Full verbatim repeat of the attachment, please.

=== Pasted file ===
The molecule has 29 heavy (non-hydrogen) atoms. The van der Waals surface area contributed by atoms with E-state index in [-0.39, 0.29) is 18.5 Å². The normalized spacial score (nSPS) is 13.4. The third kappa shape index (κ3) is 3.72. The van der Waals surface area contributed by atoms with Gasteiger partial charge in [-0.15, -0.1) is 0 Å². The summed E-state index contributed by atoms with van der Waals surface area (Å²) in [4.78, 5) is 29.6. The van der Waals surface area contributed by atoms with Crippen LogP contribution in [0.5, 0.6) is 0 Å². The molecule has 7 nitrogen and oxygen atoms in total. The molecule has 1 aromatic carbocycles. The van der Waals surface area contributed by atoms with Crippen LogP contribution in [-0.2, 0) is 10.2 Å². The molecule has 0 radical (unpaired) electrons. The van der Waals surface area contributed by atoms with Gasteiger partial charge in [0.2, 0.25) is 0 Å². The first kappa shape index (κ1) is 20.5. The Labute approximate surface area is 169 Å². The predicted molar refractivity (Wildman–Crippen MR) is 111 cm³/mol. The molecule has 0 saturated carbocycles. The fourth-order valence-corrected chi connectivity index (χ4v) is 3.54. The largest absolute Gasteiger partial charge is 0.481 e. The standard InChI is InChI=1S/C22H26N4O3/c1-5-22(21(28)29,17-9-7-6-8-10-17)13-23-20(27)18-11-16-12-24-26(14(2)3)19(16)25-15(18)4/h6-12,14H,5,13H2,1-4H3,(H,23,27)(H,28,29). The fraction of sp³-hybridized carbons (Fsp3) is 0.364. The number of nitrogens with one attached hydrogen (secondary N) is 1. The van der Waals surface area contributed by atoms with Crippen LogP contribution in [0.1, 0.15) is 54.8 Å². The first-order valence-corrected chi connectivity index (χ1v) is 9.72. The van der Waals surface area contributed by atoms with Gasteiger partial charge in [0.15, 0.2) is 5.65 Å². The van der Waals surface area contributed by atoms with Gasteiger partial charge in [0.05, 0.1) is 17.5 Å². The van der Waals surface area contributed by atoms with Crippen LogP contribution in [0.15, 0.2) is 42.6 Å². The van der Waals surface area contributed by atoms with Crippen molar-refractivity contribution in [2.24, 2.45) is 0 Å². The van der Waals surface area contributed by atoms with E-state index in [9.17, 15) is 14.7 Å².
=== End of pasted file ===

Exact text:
The molecule has 29 heavy (non-hydrogen) atoms. The van der Waals surface area contributed by atoms with E-state index in [-0.39, 0.29) is 18.5 Å². The normalized spacial score (nSPS) is 13.4. The third kappa shape index (κ3) is 3.72. The van der Waals surface area contributed by atoms with Gasteiger partial charge in [-0.15, -0.1) is 0 Å². The summed E-state index contributed by atoms with van der Waals surface area (Å²) in [4.78, 5) is 29.6. The van der Waals surface area contributed by atoms with Crippen LogP contribution in [0.5, 0.6) is 0 Å². The molecule has 7 nitrogen and oxygen atoms in total. The molecule has 1 aromatic carbocycles. The van der Waals surface area contributed by atoms with Crippen LogP contribution in [-0.2, 0) is 10.2 Å². The molecule has 0 radical (unpaired) electrons. The van der Waals surface area contributed by atoms with Gasteiger partial charge in [0.2, 0.25) is 0 Å². The first kappa shape index (κ1) is 20.5. The Labute approximate surface area is 169 Å². The predicted molar refractivity (Wildman–Crippen MR) is 111 cm³/mol. The molecule has 0 saturated carbocycles. The fourth-order valence-corrected chi connectivity index (χ4v) is 3.54. The largest absolute Gasteiger partial charge is 0.481 e. The standard InChI is InChI=1S/C22H26N4O3/c1-5-22(21(28)29,17-9-7-6-8-10-17)13-23-20(27)18-11-16-12-24-26(14(2)3)19(16)25-15(18)4/h6-12,14H,5,13H2,1-4H3,(H,23,27)(H,28,29). The fraction of sp³-hybridized carbons (Fsp3) is 0.364. The number of nitrogens with one attached hydrogen (secondary N) is 1. The van der Waals surface area contributed by atoms with Crippen LogP contribution in [0.1, 0.15) is 54.8 Å². The first-order valence-corrected chi connectivity index (χ1v) is 9.72. The van der Waals surface area contributed by atoms with Gasteiger partial charge in [0.15, 0.2) is 5.65 Å². The van der Waals surface area contributed by atoms with Gasteiger partial charge in [0.05, 0.1) is 17.5 Å². The van der Waals surface area contributed by atoms with Crippen LogP contribution in [0.15, 0.2) is 42.6 Å². The van der Waals surface area contributed by atoms with Crippen molar-refractivity contribution in [2.24, 2.45) is 0 Å². The van der Waals surface area contributed by atoms with E-state index in [9.17, 15) is 14.7 Å².